The cartridge itself is formed in conventional manner by vacuum forming a fiber-bearing, usually cellulose slurry into a tubular element which is impregnated with the bonding agent, dried and cured. The bonded element is again impregnated with the charge modifying polyamido/polyamine-epichlorhydrin cationic resin and dried and cured, preferably under selected conditions discussed hereinafter, to provide a cartridge filter having enhanced turbidimetric efficiency competitive with wound filter constructions while retaining the relatively large pores associated with high flow and long useful life. The improved filtration efficiency is attributable to the enhanced capture potential for fine particulates, especially contaminants exhibiting an anionic charge under the filtration conditions.
The FIGURE is a graphical representation of the competitive performance of a charge modified resinated cartridge filter in the untreated commercial filtration of an aqueous system contaminated with fine test dust.
The cartridges may be formed in general in accordance with available technology, for example as disclosed in any of U.S. Pat. Nos. 3,442,757; 3,585,107; 3,594,273; 3,619,353; and 3,648,846. Preferably, the fibers are interfelted in a method utilizing a foraminous former upon which a fiber bearing slurry is accreted or felted to a controlled density and dimension, as a figure of revolution thereabout. The vacuum felted generally tubular element or preform is then treated as by impregnation with the bonding agent, dried and cured.
These cartridges typically comprise 60-65% of fiber, commonly cellulose-based such as wood pulp, cotton linters, rayon, or cellulose acetate which may be admixed with a minor proportion of synthetic fiber or glass microfiber, any of which may be derived from recycled waste. While the fiber may be of any practical dimension for slurrying and vacuum forming, finer dimensioned material is preferred. The fiber slurry may also contain a proportion of particulate material such as perlite or diatomaceous earth, but usually comprises only fibrous material.
The usual commercial filter is a thick walled tube in the form of a right circular cylinder formed with a 9.75 inch length, 2.62 inch outside diameter, and a central, longitudinally extending 1 inch diameter aperture communicating with both end faces. The filter may be constructed with a plurality of axially spaced grooves or indented cuts in the outer surface, having for example a trapezoidal or rectangular section, for example about 5/16 inch in depth, to provide increased surface area and extended life. Other profilings of the surface may of course be employed to like effect. The cartridge is employed in a housing of conventional design and may, but need not be provided with a rigid support structure. The inlet flow from the top of the housing is distributed along the exterior of the normally vertically disposed cartridge and filtration is effected by axial flow under pump pressure from the exterior to the interior, thence to outlet flow through the bottom of the housing. In the case of ungrooved cartridges, then, the depth of the bed along the axial flow is about 1.6 inch and for grooved cartridges about 0.5-0.6 inch.
The fibrous material is bound into a integral at least semi-rigid self-supportive porous structure with a selected bonding resin, a melamine-formaldehyde resin.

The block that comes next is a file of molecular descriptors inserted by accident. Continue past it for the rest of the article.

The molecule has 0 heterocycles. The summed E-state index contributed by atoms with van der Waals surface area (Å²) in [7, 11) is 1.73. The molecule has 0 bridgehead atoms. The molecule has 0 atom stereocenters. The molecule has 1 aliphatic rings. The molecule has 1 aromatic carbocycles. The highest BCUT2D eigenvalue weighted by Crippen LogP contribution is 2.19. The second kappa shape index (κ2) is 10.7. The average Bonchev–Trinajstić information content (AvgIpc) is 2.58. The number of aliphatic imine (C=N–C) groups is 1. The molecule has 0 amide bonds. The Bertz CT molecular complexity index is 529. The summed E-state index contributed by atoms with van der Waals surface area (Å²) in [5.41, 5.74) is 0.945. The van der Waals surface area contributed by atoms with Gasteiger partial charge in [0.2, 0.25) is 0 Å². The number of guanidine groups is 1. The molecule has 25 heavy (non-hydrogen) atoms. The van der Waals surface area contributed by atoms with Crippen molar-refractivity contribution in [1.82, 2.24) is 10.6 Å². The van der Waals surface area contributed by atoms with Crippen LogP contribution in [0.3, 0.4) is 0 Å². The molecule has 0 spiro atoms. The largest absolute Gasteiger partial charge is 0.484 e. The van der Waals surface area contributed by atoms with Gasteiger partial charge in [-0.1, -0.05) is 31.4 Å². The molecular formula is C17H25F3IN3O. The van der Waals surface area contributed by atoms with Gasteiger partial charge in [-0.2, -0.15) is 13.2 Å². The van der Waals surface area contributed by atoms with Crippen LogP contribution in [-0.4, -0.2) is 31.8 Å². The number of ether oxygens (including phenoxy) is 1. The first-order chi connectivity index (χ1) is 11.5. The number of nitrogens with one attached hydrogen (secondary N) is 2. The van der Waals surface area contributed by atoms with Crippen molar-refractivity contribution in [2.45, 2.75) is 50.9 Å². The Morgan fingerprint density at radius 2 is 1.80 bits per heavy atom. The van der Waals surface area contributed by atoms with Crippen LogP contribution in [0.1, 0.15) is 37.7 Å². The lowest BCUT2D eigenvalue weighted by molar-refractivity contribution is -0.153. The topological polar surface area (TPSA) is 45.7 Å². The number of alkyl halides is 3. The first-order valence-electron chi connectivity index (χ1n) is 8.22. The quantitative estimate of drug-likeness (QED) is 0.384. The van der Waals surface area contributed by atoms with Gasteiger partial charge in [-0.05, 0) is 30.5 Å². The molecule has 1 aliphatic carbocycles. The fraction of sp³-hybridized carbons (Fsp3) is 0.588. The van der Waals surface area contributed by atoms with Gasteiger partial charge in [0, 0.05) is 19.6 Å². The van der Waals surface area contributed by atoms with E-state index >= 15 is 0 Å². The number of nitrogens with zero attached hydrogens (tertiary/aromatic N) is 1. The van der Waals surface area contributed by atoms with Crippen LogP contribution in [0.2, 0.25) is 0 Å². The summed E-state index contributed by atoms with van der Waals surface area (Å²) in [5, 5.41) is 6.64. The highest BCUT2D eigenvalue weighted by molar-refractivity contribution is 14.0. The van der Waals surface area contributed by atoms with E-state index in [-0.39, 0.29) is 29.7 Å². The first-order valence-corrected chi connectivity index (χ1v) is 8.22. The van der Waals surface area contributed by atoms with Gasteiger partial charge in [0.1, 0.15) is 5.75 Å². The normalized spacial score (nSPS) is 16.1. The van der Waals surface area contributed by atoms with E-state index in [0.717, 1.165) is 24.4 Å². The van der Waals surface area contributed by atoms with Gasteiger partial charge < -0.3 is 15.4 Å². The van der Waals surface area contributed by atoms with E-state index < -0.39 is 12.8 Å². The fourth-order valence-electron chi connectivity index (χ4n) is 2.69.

Melamine-formaldehyde resins are well-known (see e.g., Chapter 2, Melamine-Formaldehyde, C.S. Maxwell, Wet Strength in Paper and Paper Board, Tappi Monograph Series No. 29, 1965 and Amino Resins, John J. Blair, pp. 19-25, Reinhold Publishing Corp. New York 1959), and these resins have commonly been used in the paper industry to impart water resistance, i.e., wet strength, as shown in U.S. Pat. No. 2,563,897. The compounds generally designated melamine-formaldehyde are reaction products of formaldehyde with methylol melamine monomers in which there are from 1 to 6 methylol substituents, the most commonly use being the di or trimethylol compounds, preferably the latter. Such water soluble resins are well-known and are commercially available as Cymel 40l or (non-colloidal) Cymel 409 (American Cyanamid). The reaction products may be alkylated to convert the free hydroxyl groups to --OR groups, and such reaction products are preferred for convenience of storage and handling use alkylated. Although R may be methyl, ethyl, propyl and the like having up to 5 carbon atoms, the methyl derivative is preferred. Suitable such resins are likewise commercially available as R Diaron 27-013 (Reichhold) Resimene RS-7367 (Monsanto) and, preferably Cymel 481 (American Cyanamid). The water soluble resins are commonly supplied as an aqueous solution comprising 75-80 percent solids. In use, this solution is conveniently diluted to 35% solids; and impregnation is facilitated by drawing a vacuum through the central aperture of the tubular element.
Although a relative degree of bonding may be achieved by different levels of application, the requirement for structural rigidity in cartridge filters generally dictates the use of at least 30 percent by weight (solids) of bonding resin, up to 40 percent or more. Following impregnation, the excess resin is removed by suckout and the cartridge is dried and cured in conventional manner, as by blowing hot air through an arbor emplaced in the central aperture. The drying and curing of the structure stabilizes and fixes the geometric orientation of the interfelted fibrous material by interbonding, and hence establishes in the interstices therebetween the permanent pore dimensions and thus flow rate of the structure. Typically, such structures exhibit water flow rates of 5 to 12 gallons per minute (gpm) at 2 psid.